Let’s face it. From electric toothbrushes to Martian rovers, our devices are complex pieces of equipment that sometimes break, sometimes with disastrous consequences. In fact, in the blogosphere it’s almost expected of any self-respecting device to go through at least one incident involving fire.
Sometimes the fault of the explosion/fire/self-destruction is a faulty battery, or some imperfect soldering. Other times, users think that drying a smartphone out in the microwave oven cannot possibly harm said smartphone. I mean, you just bombard complex electronic equipment with radiation, what can go wrong?
The newest member of the spontaneous combustion club is the Nexus 7. The images below showed up on a Chinese forum, along with a brief explanation of what supposedly happened.
The forum user says that the Nexus 7 caught on fire while it was charging unattended. The fire was powerful enough to fill the whole room with thick black smoke, which we think, caused some shock to the unlucky owner of the device. While the details are scarce, we do know that there is a happy ending to the story, as Asus replaced the burnt out Nexus 7.
Did you ever have an explosive incident with an electronic device?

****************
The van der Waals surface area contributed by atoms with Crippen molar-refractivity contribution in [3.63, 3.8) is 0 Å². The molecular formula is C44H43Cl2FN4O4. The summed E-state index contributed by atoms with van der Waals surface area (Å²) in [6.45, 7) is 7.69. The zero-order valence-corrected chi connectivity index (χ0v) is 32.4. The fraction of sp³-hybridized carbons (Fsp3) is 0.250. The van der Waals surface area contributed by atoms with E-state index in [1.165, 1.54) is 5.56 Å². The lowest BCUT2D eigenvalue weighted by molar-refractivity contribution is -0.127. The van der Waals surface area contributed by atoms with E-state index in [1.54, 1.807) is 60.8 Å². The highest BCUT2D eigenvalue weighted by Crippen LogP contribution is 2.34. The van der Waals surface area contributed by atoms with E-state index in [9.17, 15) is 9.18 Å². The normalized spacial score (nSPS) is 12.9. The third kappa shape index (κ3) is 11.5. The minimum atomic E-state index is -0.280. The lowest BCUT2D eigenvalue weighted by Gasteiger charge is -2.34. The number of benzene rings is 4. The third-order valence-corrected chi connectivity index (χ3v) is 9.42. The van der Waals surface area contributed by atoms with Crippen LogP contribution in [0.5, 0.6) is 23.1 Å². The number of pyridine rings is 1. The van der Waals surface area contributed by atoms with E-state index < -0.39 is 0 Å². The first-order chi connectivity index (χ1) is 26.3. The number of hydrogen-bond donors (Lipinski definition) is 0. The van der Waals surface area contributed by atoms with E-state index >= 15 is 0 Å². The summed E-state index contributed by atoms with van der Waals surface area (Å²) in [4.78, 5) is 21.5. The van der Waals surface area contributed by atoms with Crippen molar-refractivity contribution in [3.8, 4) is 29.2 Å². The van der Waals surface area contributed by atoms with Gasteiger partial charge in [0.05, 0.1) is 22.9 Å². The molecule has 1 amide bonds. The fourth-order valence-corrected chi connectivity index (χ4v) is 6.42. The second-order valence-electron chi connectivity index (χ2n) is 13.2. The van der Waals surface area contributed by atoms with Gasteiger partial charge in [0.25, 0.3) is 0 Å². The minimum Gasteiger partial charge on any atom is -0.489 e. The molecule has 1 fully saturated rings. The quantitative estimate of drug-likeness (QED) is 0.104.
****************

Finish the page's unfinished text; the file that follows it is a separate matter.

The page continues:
Sometimes it’s the user’s fault when it comes to those incidence. Good thing that ASUSmade the right decision to replace it.
I suspect the user used charger other than what ASuS provided.. though, good thing that Asus didn’t think long to replace it.. kudos
You don’t bombard anything with radiation in a microwave. You only bombard it with electromagnetic waves!
Actually it is radiation. And it isn’t electro magnetic . Otherwise anything metallic nearby would be attracted to said microwave.
Actually, it is both. Microwaves define a certain wavelength range on the electromagnetic radiation spectrum.
“EMR is classified according to the frequency of its wave. The electromagnetic spectrum, in order of increasing frequency and decreasing wavelength, consists of radio waves, microwaves, infrared radiation, visible light, ultraviolet radiation, X-rays and gamma rays. The eyes of various organisms sense a small and somewhat variable but relatively small range of frequencies of EMR called thevisible spectrum or light.”